Covers most major museums and monuments and the outlying areas including Fontainbleu. Many attractions included here are also included in the Paris Pass but there is no transportation included of any kind. It might be a good idea to buy the less expensive museum pass and buy a carnet of 10 tickets, depending on how much you plan to do. It's only really worth while if you visit two major attractions per day. Most places average 7 euros per adult ticket A two day pass is 30 euros and you can get 2, 4 or 6 day passes. You can make unlimited visits so you can take several days to "do" the Louvre. Buy them at any museum or tourist information centre. There isn't a child version of the pass but children quite often are admitted free to some of the monuments and museums. Museumpass.com offers these two passes that may or may not be a bit of a discount with your exchange rate (but there will be a fee to ship it to you). The advantage here is that this site has a few more flexible versions such as a teen version of the Paris Pass and also offers some passes just for transport, one for the bus tour and cruises, and they offer packages and day tours.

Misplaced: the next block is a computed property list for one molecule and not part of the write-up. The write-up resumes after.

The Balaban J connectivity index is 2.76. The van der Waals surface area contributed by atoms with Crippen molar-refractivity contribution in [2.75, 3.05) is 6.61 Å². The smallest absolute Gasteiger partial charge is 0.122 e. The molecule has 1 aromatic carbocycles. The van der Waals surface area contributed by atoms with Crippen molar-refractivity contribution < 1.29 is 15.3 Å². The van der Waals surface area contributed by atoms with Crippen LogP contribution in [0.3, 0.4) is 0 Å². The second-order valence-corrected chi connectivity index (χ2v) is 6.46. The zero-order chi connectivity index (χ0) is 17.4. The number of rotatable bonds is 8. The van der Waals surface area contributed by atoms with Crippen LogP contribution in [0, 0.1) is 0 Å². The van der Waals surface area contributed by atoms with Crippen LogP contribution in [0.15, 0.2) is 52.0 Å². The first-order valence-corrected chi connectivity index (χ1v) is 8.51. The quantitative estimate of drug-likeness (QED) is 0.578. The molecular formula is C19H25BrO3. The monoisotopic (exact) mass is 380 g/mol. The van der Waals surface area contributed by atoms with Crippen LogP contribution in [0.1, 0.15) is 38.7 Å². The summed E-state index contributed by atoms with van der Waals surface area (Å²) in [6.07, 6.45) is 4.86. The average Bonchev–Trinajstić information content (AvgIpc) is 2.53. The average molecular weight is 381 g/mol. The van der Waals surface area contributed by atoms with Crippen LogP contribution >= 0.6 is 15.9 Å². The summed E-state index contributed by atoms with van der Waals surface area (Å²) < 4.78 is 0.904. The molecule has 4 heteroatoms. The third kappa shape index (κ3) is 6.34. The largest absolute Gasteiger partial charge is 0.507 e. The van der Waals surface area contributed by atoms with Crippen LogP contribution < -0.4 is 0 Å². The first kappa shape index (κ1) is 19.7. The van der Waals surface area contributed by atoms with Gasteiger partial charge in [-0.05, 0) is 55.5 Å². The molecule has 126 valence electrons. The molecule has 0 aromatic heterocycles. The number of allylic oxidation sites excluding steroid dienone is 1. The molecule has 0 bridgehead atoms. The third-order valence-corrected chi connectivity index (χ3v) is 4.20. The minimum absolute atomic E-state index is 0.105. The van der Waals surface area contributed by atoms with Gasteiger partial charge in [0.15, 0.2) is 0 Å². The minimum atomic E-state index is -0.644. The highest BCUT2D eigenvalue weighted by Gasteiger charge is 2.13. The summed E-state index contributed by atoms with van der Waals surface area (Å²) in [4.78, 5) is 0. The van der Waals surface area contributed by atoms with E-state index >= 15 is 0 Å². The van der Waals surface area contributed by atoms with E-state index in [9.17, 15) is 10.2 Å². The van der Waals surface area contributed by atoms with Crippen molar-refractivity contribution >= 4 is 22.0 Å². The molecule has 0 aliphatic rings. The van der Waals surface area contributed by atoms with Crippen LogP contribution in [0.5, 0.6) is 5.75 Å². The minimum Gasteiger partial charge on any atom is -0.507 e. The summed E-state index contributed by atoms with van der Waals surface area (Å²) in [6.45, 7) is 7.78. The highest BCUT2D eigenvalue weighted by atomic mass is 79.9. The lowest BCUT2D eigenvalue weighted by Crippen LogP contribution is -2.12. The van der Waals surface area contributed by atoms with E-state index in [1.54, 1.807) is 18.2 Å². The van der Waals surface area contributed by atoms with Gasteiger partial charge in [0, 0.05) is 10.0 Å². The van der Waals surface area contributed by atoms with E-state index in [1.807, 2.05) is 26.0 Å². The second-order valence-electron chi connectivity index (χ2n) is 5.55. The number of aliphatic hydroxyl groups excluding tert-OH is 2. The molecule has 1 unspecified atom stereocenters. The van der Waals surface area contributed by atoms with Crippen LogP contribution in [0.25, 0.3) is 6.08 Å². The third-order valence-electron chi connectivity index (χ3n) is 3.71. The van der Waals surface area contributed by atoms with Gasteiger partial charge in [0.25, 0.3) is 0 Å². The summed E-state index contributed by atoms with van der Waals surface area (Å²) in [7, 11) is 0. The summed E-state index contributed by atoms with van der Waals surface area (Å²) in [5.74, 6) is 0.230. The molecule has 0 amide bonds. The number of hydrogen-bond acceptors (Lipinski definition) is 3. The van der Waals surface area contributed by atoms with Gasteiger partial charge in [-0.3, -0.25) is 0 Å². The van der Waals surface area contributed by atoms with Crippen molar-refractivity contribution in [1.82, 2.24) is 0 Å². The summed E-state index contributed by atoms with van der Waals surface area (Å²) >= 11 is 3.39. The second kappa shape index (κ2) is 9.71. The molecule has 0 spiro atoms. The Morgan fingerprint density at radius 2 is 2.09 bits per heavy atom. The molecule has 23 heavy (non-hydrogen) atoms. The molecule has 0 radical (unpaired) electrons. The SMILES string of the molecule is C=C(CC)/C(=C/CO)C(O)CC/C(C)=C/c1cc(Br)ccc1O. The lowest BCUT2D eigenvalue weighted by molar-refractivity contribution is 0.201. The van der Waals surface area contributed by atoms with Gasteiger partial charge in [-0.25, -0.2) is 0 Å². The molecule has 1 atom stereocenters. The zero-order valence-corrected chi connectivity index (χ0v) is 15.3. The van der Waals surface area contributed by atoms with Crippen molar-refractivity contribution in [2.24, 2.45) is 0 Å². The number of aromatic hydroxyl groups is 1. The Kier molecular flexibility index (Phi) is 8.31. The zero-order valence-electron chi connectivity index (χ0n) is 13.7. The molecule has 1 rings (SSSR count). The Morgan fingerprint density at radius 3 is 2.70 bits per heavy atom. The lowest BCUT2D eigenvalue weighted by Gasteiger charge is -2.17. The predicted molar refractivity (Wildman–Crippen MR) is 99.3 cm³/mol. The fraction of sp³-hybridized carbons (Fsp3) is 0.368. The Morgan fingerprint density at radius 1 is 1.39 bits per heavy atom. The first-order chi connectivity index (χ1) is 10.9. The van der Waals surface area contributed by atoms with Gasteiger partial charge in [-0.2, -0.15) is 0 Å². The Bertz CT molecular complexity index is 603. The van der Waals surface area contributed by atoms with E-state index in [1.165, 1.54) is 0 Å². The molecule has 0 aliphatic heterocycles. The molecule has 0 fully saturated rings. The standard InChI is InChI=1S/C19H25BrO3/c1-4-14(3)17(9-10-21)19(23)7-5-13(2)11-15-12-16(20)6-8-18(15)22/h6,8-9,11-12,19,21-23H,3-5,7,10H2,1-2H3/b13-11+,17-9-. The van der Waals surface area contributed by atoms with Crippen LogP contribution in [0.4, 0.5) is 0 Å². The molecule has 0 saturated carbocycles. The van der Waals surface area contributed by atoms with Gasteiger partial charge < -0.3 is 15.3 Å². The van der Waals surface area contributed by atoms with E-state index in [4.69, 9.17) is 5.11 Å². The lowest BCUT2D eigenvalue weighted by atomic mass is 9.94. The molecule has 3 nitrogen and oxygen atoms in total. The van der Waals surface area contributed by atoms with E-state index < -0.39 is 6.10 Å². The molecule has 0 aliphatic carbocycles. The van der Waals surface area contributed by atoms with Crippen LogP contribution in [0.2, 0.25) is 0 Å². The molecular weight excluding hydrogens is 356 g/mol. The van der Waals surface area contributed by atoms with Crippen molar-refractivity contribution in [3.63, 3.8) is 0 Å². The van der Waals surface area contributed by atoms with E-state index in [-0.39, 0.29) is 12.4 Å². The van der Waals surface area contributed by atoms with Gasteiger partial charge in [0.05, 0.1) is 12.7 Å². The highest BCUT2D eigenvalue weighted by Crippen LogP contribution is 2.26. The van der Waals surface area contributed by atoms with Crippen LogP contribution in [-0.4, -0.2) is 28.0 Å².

The other very useful pass is called the Carte Orange. This is usually not offered to tourists but most websites say you shouldn't have any trouble buying one at a local RATP agent, Metro or RER station in Paris. You can't buy it ahead of time and it's good for one week, Sunday through Saturday only. You can't start it for any consecutive 7 days. You can also get the pass good for one calendar month. The passes are sold for zones, and zones 1 and 2 are the main central Paris zones. You need a small passport size photo. Current 2007 prices for one week: 16 euro. Compare that to the 3 day Paris Visite card and it's still cheaper. It might be worth buying a one week pass even if you aren't using it for the full week. More information about the pass here. The RATP site is mainly in French
Another transport-only pass is the Paris Visite card. This is what you want if you're visiting for a shorter period or for non-Sunday to Monday weeks. You can get the card for 1, 2, 3, and 5 days, adult and child passes available. Adult prices are (euros) 8.50, 13.95, 18.60 and 27.20 respectively for a zone 1-3 card. Day passes are convenient and good for the Metro, bus and local RER trains. For comparisons, a one way trip at full price is 1.40 euro and a carnet of 10 is 10.90 full fare. At 1.40 per ticket, it will take nearly 6 trips to break even so depending on how much time you plan to spend zipping about Paris, the carnet might be your best bet.